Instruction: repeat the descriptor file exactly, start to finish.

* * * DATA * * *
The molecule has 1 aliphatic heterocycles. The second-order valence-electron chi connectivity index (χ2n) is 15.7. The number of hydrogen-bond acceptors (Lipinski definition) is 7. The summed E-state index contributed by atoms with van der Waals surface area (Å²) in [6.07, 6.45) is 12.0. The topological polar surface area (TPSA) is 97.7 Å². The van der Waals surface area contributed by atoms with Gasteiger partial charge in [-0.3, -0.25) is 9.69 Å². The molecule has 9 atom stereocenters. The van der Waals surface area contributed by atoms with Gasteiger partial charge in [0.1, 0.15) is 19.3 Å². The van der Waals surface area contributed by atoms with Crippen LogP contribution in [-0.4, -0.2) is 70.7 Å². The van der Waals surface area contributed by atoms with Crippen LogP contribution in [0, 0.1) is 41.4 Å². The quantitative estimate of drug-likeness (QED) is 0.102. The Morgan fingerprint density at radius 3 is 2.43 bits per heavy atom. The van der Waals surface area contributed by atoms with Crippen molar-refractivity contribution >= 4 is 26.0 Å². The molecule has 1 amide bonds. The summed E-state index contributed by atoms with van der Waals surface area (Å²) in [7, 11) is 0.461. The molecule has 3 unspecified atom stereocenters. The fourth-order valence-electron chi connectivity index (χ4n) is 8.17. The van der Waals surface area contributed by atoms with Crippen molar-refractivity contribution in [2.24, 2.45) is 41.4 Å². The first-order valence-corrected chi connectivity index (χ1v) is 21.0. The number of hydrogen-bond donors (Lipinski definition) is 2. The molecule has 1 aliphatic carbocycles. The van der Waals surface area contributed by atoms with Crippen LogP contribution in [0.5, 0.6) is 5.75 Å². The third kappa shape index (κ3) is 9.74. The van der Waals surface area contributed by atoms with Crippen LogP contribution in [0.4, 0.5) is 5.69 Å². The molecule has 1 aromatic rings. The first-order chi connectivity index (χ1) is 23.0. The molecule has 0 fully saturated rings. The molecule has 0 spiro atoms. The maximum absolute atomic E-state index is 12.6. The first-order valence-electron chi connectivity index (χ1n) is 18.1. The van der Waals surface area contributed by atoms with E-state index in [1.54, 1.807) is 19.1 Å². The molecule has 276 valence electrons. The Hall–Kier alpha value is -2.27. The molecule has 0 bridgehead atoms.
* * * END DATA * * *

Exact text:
The molecule has 1 aliphatic heterocycles. The second-order valence-electron chi connectivity index (χ2n) is 15.7. The number of hydrogen-bond acceptors (Lipinski definition) is 7. The summed E-state index contributed by atoms with van der Waals surface area (Å²) in [6.07, 6.45) is 12.0. The topological polar surface area (TPSA) is 97.7 Å². The van der Waals surface area contributed by atoms with Gasteiger partial charge in [-0.3, -0.25) is 9.69 Å². The molecule has 9 atom stereocenters. The van der Waals surface area contributed by atoms with Gasteiger partial charge in [0.1, 0.15) is 19.3 Å². The van der Waals surface area contributed by atoms with Crippen LogP contribution in [-0.4, -0.2) is 70.7 Å². The van der Waals surface area contributed by atoms with Crippen LogP contribution in [0, 0.1) is 41.4 Å². The quantitative estimate of drug-likeness (QED) is 0.102. The Morgan fingerprint density at radius 3 is 2.43 bits per heavy atom. The van der Waals surface area contributed by atoms with Crippen molar-refractivity contribution >= 4 is 26.0 Å². The molecule has 1 amide bonds. The summed E-state index contributed by atoms with van der Waals surface area (Å²) in [7, 11) is 0.461. The molecule has 3 unspecified atom stereocenters. The fourth-order valence-electron chi connectivity index (χ4n) is 8.17. The van der Waals surface area contributed by atoms with Crippen molar-refractivity contribution in [2.24, 2.45) is 41.4 Å². The first-order valence-corrected chi connectivity index (χ1v) is 21.0. The number of hydrogen-bond donors (Lipinski definition) is 2. The molecule has 1 aliphatic carbocycles. The van der Waals surface area contributed by atoms with Crippen LogP contribution in [0.5, 0.6) is 5.75 Å². The third kappa shape index (κ3) is 9.74. The van der Waals surface area contributed by atoms with Crippen LogP contribution in [0.4, 0.5) is 5.69 Å². The molecule has 1 aromatic rings. The first-order chi connectivity index (χ1) is 23.0. The molecule has 0 fully saturated rings. The molecule has 0 spiro atoms. The maximum absolute atomic E-state index is 12.6. The first-order valence-electron chi connectivity index (χ1n) is 18.1. The van der Waals surface area contributed by atoms with E-state index in [1.54, 1.807) is 19.1 Å². The molecule has 276 valence electrons. The Hall–Kier alpha value is -2.27. The molecule has 0 bridgehead atoms.